Deliberately Damaged – Gyula Nemes: Lost World

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nemes_gyula_letunt_vilag_4Expired celluloid, deliberate imperfection, ten years of shooting with a handful of people – this is the making of Lost World. The poetic documentary of Gyula Nemes is a significant piece of the Hungarian (avant-garde) film scene. It recalls the innovations of the Soviet montage-theory, the canon of the lyrical avant-garde film form, caricatures the dogmatic socialist films of the fifties and refers to the home video-aesthetics of the 80s.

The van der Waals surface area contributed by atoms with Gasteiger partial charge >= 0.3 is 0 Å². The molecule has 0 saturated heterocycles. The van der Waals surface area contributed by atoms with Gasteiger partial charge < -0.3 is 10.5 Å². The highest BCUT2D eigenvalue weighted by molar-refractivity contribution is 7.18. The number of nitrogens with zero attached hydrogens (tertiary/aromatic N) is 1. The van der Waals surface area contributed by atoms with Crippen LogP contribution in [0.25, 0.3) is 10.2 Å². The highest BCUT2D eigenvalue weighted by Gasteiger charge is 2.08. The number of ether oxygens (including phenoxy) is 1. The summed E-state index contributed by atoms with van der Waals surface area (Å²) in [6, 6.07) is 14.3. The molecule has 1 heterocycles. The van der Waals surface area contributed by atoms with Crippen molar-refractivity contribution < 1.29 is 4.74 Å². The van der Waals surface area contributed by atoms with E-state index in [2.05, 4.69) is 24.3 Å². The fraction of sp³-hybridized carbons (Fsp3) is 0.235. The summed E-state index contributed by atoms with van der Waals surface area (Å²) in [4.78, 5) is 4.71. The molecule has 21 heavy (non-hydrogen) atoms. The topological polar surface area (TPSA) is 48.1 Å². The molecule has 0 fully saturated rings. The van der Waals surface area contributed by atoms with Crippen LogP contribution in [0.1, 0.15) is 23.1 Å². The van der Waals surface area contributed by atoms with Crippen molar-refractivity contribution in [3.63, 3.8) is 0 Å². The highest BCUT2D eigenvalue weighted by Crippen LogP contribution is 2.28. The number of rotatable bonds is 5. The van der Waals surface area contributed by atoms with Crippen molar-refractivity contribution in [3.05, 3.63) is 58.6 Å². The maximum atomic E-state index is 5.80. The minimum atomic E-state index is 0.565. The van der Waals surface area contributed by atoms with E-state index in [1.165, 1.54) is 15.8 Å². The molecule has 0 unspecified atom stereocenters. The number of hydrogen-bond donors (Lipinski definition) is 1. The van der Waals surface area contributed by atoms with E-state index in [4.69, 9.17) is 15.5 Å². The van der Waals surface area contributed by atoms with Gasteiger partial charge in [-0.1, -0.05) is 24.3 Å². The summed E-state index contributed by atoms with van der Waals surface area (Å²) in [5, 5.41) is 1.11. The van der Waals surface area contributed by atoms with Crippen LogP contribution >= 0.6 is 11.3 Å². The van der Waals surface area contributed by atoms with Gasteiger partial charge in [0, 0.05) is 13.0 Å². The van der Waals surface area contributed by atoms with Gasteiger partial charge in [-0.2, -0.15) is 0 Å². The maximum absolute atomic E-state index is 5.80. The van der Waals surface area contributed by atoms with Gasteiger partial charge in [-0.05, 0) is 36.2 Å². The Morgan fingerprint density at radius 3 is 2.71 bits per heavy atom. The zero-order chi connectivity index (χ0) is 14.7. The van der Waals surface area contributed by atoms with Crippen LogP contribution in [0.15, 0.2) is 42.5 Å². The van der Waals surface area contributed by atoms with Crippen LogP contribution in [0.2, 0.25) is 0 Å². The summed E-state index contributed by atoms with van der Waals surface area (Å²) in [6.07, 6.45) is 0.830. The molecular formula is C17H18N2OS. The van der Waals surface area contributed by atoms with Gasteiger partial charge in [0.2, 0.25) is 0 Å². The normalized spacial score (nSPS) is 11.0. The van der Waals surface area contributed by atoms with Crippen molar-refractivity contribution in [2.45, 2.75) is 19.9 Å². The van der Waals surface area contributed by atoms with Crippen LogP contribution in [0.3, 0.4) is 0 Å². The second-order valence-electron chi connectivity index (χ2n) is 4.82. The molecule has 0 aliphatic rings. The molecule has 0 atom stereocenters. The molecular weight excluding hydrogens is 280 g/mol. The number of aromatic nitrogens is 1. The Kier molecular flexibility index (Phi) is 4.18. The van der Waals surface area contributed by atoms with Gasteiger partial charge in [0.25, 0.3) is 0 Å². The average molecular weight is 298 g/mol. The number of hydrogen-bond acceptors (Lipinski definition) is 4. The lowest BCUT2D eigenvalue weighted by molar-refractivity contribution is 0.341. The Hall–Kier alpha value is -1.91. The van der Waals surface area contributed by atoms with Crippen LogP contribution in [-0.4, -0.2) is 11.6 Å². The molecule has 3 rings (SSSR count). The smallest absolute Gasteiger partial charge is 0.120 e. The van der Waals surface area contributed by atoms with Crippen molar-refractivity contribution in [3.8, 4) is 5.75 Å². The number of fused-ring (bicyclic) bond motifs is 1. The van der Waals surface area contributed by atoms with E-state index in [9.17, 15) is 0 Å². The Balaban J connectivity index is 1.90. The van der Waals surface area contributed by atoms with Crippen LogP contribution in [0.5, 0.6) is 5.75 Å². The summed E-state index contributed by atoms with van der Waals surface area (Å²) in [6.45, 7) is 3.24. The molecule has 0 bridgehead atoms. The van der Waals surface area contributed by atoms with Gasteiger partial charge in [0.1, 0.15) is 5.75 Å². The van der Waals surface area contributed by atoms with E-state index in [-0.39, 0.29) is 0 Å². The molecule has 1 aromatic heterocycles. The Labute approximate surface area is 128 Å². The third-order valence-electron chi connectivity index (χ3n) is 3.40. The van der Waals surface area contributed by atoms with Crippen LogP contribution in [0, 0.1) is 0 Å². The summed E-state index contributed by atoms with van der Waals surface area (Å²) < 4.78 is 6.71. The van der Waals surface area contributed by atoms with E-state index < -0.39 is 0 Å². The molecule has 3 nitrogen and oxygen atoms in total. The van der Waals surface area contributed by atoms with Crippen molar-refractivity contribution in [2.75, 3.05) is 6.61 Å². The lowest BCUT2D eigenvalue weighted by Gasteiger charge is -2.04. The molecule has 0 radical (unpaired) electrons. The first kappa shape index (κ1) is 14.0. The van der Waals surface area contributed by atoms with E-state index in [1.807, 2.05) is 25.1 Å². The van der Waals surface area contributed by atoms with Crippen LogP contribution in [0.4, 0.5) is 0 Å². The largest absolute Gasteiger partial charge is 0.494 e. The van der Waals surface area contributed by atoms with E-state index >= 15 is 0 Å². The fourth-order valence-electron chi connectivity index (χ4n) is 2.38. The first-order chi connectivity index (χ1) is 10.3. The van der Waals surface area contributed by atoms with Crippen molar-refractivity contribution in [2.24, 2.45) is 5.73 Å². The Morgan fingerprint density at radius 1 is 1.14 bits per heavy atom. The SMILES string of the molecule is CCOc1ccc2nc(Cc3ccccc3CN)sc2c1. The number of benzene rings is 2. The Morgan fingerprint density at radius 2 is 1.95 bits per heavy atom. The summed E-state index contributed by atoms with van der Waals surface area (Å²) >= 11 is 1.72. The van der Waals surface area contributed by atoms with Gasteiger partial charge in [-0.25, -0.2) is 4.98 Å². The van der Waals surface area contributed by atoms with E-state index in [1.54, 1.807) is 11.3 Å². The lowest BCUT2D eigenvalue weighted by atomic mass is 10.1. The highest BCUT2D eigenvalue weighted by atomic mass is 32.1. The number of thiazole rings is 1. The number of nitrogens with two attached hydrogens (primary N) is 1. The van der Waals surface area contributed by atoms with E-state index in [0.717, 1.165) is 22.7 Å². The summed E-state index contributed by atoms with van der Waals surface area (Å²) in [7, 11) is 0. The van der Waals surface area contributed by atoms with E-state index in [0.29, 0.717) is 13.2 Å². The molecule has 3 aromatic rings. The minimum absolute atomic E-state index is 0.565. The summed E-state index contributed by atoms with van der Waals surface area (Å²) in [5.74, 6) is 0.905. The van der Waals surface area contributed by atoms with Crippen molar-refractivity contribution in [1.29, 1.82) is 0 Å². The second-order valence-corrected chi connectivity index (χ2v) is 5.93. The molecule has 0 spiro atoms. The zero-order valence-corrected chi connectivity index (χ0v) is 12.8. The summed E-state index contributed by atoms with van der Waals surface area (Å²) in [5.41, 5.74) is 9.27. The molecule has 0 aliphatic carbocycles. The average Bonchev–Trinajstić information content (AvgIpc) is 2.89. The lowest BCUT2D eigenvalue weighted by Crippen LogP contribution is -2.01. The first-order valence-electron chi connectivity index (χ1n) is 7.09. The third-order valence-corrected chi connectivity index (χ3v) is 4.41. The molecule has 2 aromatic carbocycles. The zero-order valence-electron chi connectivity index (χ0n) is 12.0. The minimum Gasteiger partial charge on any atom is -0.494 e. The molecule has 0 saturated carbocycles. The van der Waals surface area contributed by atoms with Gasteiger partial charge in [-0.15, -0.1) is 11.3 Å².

„Poetic experimentation in cinema arises largely from the cross-fertilization between cinema and the various modernist avant-gardes of the twentieth century. […] poetic documentary shares a common terrain with the modernist avant-garde.” – claims Bill Nichols in his book about the evolution of documentary film[1]. Filmmakers engaging in poetic documentary refuse to produce a perfect copy of reality and find the empirical ability of film to create a photographic record of what it recorded more of a handicap and prefer to recycle the images of reality in a more unconventional way. By synthesizing lira and documentary they manage to overcome the mechanical reproduction of reality, and by relying on Jean Epstein’s term „photogenie” and using Soviet film theory as guideline they re-arrange the elements of the recorded view and create a new reality.